trip report by site editor Rick McCharles
The most popular overnight hikes in the Grand Canyon require a permit for the Bright Angel campground.
I didn’t have one. You need reserve 4 months in advance!
So first stop was the National Park South Rim Backcountry Office.
Here I got a number (#4), some paperwork, and instructions to be standing in front of the door next morning when it opened at 8AM.
Happily that worked. I snagged a last-minute camping permit for departure the following day. Of the 3 buses to the Kaibab trailhead, I took the latest, 7AM.
My plan: descend the Kaibab Trail, camp one night, ascend the Bright Angel Trail. That would bring me back to my parked vehicle.
Here we are at the South Kaibab Rim Trailhead 7:30AM.
It’s a Switchback marathon, but worth it, I thought, as the trail follows a ridge crest right to the bottom. Great views!
I was there in early May, wildflowers a definite highlight.
It was an easy 2hr descent to the river. Why does my guidebook call it 5-6 1/2 hours?
By 11AM I was in my tent. Siesta time.
These locals didn’t have much to say. They stood in the sun, silent.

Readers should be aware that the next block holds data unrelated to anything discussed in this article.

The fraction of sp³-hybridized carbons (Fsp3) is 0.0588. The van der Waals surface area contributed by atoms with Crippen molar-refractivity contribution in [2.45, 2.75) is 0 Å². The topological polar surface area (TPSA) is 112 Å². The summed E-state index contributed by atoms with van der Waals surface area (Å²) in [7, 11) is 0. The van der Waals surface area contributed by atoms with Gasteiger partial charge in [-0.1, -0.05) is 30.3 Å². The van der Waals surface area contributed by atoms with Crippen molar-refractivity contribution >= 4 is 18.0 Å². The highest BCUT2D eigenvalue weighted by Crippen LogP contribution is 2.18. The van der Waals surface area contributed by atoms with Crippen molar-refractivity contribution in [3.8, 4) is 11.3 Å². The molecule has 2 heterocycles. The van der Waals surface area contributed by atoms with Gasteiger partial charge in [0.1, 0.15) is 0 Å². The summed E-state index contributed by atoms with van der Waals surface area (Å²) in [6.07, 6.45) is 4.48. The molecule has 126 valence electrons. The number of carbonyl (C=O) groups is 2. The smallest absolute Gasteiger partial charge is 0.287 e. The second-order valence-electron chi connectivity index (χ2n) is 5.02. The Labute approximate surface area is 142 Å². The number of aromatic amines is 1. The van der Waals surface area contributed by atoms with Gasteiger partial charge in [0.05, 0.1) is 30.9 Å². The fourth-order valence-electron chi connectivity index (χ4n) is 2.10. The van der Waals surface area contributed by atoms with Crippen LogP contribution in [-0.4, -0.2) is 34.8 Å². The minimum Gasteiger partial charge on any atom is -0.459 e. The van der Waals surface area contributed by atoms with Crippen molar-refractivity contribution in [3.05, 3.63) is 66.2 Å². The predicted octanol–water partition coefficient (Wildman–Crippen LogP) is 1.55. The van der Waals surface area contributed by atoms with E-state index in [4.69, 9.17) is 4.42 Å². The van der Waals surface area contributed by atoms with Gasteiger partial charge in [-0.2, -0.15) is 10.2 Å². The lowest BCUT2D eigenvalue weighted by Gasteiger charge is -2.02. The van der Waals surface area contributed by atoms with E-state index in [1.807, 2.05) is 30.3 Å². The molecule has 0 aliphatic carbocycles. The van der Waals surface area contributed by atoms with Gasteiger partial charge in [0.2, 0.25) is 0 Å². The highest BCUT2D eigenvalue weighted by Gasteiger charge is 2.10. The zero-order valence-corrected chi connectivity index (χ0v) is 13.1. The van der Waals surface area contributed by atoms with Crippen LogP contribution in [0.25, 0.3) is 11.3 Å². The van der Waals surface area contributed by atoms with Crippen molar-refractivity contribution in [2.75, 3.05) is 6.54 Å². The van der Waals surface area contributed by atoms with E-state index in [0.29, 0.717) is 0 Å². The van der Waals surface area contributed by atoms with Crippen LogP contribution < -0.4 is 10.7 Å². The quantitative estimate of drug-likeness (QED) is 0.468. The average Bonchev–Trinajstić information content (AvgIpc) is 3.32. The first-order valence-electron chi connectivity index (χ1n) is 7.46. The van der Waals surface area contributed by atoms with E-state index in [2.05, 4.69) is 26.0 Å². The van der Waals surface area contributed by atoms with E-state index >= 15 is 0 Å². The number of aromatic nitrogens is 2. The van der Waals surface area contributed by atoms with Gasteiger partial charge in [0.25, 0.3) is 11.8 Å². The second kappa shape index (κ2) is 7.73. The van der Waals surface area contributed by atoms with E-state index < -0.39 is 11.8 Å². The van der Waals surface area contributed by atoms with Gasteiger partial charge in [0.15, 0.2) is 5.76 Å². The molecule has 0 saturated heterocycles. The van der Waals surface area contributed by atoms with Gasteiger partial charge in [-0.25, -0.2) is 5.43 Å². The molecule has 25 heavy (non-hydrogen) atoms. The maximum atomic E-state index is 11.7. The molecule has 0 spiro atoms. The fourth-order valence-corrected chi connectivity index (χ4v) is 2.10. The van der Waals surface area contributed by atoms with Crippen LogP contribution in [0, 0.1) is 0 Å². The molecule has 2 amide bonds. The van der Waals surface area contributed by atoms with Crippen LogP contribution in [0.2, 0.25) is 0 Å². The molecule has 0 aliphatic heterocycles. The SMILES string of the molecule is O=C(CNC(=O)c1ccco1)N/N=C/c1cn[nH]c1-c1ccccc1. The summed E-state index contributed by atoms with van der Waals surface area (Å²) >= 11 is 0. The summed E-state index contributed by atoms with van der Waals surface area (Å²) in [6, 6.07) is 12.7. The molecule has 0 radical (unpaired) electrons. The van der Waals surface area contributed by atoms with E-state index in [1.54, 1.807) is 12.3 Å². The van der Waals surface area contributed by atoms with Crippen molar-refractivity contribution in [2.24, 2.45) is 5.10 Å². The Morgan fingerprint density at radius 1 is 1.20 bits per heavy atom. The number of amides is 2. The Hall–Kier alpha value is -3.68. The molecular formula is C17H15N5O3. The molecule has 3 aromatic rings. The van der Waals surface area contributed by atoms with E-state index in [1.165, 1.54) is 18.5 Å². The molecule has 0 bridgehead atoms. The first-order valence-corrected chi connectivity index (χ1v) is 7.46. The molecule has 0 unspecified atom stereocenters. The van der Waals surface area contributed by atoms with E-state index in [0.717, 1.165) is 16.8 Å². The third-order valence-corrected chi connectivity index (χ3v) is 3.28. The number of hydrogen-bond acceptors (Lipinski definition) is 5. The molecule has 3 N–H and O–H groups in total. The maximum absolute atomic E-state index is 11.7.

The most exciting animal I saw was a bushy tailed fox, slinking through Phantom Ranch at dusk. His regular route, I was told.
Already feeling some kind of a wimp, finished hiking so early in the day. I felt even worse after talking to this character.
On an 800mi Arizona Trail bike race, he’d been required to carry the bike through the National Park.
What to do with the rest of my afternoon? …
I was tempted to dash up to the North rim and back with just a day pack. But one toe had taken some damage, jammed into the front of my shoe on the descent.
Instead I did a short, intensely scenic day hike, a loop around the two bridges.
I had time to stop and smell the flowers.
I spent a fair bit of time waiting on one of the passing rafts to overturn.
After having lunch with these Mulies, I entrusted them with a secret. …
It had amused me to place a Summit Stone conspicuously under the Bright Angel bridge. The anti-summit, the very lowest point on my rim-to-rim hike.
Next morning I left in no hurry. The Bright Angel Trail is much easier than Kaibab South, though longer.
It’s green. And lush, in the Spring. With plenty of shade and water.
Again I felt personally lazy … after watching these trail runners buzz by.
Marathon runner Margaret Bradley died doing exactly the same thing in 2004, but on a lesser used trail. It was July, not May.
In fact, a number of people die in the Grand Canyon every year. If worried, stay home, and read Over the Edge: Death in Grand Canyon, instead.
Mine was a wonderful hike, my first in the Grand Canyon.
Next time I’ll do something much more challenging. Perhaps rim-to-rim in one day, taking the shuttle back to my vehicle. No permit required.
But I won’t hike in Summer. No way. I don’t want to collapse like George Novak did. That would be embarrassing. My reputation as a best hiker would be ended.
See the rest of my photos from this 2-day hike.